The Seventies had been kind to Devon. The A38 was nearing completion of it's dualling scheme through Devon and the A30 was becoming the road it needed to be to cope with the growing traffic levels into Cornwall. But the incoming Conservatives had a few issues to sort out first. Mainly little things called the economy and debt. With that beginning to clear up, questions were being asked around the South West peninsular when the road network was going to see it's upgrades again. In 1982, Whiddon Down to Okehampton was starting to be pushed through, although very slowly, with the Okehampton Bypass and the Okehampton to Launceston improvements and to be completed by 1993. Okehampton Bypass as well as the Whiddon Down section were being planned as Dual Carriageways. However, Okehampton to Launceston was not for the same reason that Cornwall was going to get single carriageway sections between it's new bypasses. It wouldn't pass the the cost benefit analysis. This didn't go down well locally, but construction would not start until Okehampton was bypassed. All of the construction along the A30 depended on Okehampton as without it, there was not much point in building the rest. Where Whiddon Down and Okehampton to Launceston were relatively simple schemes, the Okehampton Bypass was so divisive it would create uproar in Parliament.
Ploughing through Dartmoor
With pressure mounting from Cornwall and Devon to get the next phase of dualling of the A30 through planning, their calls were finally answered in 1985 when the then Secretary for State for Transport addressed the House of Commons with a bold statement:
The House will know that earlier this year the Government's compulsory purchase orders for a route for the bypass to the south of the town were referred to a Joint Committee of both Houses of Parliament under the Statutory Orders (Special Procedure) Act 1945. That Committee, by a majority of four to two, recommended rejecting the orders, and proposed instead a route to the north of the town. This recommendation was contrary to that of the independent inspector, who held a 96-day public inquiry during which all the issues were exhaustively discussed. He endorsed the southern route which has been the route preferred by all successive Administrations since 1976. My right hon. Friend the Secretary of State for the Environment and I agreed with the inspector, that the balance of environmental and economic advantage lies in favour of the southern route, and we proceeded to make the orders. - The Rt. Hon Mr Nicholas Ridley MP ([])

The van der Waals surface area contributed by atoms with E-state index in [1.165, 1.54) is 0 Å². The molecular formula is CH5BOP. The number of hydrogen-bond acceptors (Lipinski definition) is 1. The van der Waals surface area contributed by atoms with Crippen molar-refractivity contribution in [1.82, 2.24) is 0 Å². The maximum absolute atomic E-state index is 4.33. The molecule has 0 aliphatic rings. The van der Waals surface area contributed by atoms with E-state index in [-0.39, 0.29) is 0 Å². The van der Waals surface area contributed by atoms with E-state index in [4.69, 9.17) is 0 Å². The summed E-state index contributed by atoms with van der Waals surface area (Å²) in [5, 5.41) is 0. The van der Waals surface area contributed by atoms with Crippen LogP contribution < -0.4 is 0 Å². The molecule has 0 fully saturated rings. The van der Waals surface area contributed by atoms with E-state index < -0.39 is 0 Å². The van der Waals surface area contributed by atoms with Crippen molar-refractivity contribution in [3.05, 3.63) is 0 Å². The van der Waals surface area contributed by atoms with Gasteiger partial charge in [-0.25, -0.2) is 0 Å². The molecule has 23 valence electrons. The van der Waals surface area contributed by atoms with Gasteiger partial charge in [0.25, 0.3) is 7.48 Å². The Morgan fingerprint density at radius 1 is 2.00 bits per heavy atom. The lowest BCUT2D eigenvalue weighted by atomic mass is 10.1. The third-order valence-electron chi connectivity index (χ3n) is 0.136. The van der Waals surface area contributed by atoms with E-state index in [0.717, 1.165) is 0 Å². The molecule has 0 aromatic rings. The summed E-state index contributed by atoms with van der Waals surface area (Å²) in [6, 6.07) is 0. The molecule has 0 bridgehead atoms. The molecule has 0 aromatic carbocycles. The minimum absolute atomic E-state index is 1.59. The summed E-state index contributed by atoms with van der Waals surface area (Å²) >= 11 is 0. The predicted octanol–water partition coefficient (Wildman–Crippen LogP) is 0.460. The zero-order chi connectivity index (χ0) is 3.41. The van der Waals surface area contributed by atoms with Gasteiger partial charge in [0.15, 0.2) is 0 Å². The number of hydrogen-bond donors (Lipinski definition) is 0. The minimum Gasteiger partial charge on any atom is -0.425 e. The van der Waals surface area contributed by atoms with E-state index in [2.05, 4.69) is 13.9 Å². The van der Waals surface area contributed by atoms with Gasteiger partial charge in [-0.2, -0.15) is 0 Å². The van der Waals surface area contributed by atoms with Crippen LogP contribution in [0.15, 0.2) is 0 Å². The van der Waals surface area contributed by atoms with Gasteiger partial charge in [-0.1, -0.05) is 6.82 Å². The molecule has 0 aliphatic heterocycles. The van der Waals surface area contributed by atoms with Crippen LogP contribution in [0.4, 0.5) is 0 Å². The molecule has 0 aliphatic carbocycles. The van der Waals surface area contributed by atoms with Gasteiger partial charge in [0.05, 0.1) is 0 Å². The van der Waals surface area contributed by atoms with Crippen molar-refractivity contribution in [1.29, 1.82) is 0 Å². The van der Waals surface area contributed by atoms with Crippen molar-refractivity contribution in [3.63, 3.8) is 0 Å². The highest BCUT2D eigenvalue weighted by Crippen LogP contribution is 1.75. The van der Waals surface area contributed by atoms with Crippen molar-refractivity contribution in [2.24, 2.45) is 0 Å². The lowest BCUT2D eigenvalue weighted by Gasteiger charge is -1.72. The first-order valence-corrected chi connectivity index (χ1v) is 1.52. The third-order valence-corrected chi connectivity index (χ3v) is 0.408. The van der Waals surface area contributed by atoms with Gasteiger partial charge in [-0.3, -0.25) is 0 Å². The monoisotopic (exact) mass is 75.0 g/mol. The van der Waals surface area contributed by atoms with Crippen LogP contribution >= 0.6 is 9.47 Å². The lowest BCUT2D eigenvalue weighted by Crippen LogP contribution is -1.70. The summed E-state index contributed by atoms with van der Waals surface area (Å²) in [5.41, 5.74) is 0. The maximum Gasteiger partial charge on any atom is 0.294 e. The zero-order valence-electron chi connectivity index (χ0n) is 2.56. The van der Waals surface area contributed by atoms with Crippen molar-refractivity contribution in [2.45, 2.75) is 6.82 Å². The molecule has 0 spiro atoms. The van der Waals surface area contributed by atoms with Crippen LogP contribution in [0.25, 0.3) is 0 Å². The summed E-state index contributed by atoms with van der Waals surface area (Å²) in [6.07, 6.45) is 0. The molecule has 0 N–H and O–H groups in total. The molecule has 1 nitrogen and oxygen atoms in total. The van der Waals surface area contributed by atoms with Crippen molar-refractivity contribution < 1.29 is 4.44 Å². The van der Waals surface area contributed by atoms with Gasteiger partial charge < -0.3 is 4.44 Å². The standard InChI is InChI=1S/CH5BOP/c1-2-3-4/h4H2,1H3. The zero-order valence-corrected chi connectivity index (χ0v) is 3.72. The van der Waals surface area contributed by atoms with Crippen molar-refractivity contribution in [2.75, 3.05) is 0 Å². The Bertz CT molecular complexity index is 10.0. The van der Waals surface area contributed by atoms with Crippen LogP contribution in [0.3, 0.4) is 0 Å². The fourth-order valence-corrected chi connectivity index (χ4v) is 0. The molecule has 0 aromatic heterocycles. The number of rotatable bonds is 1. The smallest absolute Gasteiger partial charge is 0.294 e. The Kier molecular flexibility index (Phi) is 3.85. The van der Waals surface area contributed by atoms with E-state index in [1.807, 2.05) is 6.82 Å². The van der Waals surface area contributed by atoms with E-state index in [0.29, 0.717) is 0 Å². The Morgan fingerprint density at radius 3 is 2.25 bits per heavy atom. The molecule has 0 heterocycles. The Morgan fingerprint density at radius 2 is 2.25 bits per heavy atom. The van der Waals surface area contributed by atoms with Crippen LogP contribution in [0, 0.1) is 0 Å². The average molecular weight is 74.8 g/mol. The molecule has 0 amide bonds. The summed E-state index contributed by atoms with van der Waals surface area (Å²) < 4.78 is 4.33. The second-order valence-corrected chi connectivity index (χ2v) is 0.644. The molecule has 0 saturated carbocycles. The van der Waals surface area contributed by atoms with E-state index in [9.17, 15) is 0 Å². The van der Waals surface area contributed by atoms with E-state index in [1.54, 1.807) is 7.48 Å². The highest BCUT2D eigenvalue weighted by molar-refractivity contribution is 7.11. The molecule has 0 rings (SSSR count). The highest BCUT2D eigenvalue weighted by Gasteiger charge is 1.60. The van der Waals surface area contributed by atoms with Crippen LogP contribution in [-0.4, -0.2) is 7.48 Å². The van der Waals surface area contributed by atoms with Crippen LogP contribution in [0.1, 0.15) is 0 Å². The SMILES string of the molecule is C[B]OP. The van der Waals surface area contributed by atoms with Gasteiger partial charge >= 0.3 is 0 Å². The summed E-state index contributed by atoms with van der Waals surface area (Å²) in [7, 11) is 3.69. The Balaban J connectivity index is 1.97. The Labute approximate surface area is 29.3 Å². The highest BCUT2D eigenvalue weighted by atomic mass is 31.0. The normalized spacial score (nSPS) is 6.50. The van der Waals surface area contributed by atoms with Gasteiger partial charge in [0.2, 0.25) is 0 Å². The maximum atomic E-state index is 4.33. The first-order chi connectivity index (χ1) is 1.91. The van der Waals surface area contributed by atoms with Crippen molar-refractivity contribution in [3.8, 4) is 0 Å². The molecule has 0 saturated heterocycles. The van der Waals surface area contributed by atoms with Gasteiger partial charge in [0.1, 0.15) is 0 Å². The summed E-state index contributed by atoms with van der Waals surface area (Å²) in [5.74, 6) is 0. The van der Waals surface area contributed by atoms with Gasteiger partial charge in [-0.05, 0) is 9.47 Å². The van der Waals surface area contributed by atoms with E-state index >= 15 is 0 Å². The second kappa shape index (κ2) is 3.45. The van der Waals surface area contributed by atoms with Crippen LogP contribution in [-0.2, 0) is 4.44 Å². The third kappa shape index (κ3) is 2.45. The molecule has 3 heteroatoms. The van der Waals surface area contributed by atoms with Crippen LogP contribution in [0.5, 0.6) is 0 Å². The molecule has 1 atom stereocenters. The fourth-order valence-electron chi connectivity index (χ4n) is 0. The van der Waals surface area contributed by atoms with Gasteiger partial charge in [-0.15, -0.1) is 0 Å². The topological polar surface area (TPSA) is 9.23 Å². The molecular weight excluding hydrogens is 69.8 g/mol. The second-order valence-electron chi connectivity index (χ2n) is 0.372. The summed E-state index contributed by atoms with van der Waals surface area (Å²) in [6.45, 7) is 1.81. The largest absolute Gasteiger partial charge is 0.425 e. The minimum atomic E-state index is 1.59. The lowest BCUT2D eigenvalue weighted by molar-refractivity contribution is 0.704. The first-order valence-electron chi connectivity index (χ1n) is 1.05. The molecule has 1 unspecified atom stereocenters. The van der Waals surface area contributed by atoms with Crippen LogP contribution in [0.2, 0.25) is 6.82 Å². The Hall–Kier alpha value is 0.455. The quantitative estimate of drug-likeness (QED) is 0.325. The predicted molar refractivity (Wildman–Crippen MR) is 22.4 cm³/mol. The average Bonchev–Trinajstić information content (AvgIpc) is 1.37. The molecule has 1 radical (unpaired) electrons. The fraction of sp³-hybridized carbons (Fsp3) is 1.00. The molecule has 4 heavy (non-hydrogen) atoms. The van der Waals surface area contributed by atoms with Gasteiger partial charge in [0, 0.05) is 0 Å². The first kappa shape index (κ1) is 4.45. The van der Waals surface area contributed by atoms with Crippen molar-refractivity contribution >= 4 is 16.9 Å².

What Mr Ridley had done was not only reject a recommendation from a committee of people from the local area, he had pursued Compulsory Purchase Orders for land that was almost in it's entirety in Dartmoor National Park. The House of Commons erupted in to a sea of protests and support for the decision. Most of the protest came from MP's who's constituencies where further north; support came from both Devon and Cornwall. But Mr Ridley was correct, no matter how challenging the terrain or the protests for construction of a trunk road in a National Park, the only alternative was a northern route which wouldn't be completed within 10 years. This way Okehampton, which had become unbearable for all traffic by then, would get a bypass within 3. And with that, Whiddon Down to Tongues End Cross, east of Okehampton, would get the green light as well as it had been dependent on Okehampton getting the go ahead.
With that, construction on the highly controversial route began in November 1986, and by 1987 the Whiddon Down to Okehampton was completed and ready to open with provision to connect to the Okehampton bypass and by November 1988, Okehampton was bypassed and the dual carriageway extended to Sourton Cross where it met a roundabout with the old road through Okehampton. There was then only one section to go and it was a big one, but the previous single carriageway plans were going to get a makeover!
Roads for Prosperity
1989 envisaged massive changes for the trunk road network. This would stretch from the northern reaches of England all the way to Cornwall, which was still not connected in any way, shape or form, to the Motorway network by a dual carriageway. The A38 was very close but the Tamar Bridge is only three lanes wide. The A30 managed to cross the Cornwall-Devon border as a Dual Carriageway, but then ended just outside of the village of Lifton. Launceston needed to be connected to Okehampton.
The scheme was proposed in 1989 and the orders were subsequently published. The route continued from the end of the Launceston Bypass to the south of Broadwoodwidger. It remained far north of the old route for most of its 13 mile route until it met it again at Sourton Cross, where a grade separated junction was created with it and the A386, and then another with the old route into Okehampton. Construction started in 1991 and it was finally completed in 1993. This is a rare case where an earlier prediction for road completion actually came true, and the road was even constructed to a higher standard than planned originally.
Apart from the usual maintenance and some junction work at Pearce's Hill, the only work that was done to the route through Devon was the removal of the only roundabout between Exeter and (at the time) Bodmin. Merrymeet Roundabout was a relic of the 1970's dualling, when the Whiddon Down to Launceston schemes had not been confirmed yet. The junction was finally removed in 2006, which was just before the opening of the Goss Moor Bypass in Cornwall, and meant there was for all but 3 miles, a Dual Carriageway to Carland Cross, north of Truro.
And in case you were wondering, Bridestowe did get its bypass before Okehampton, in February 1976.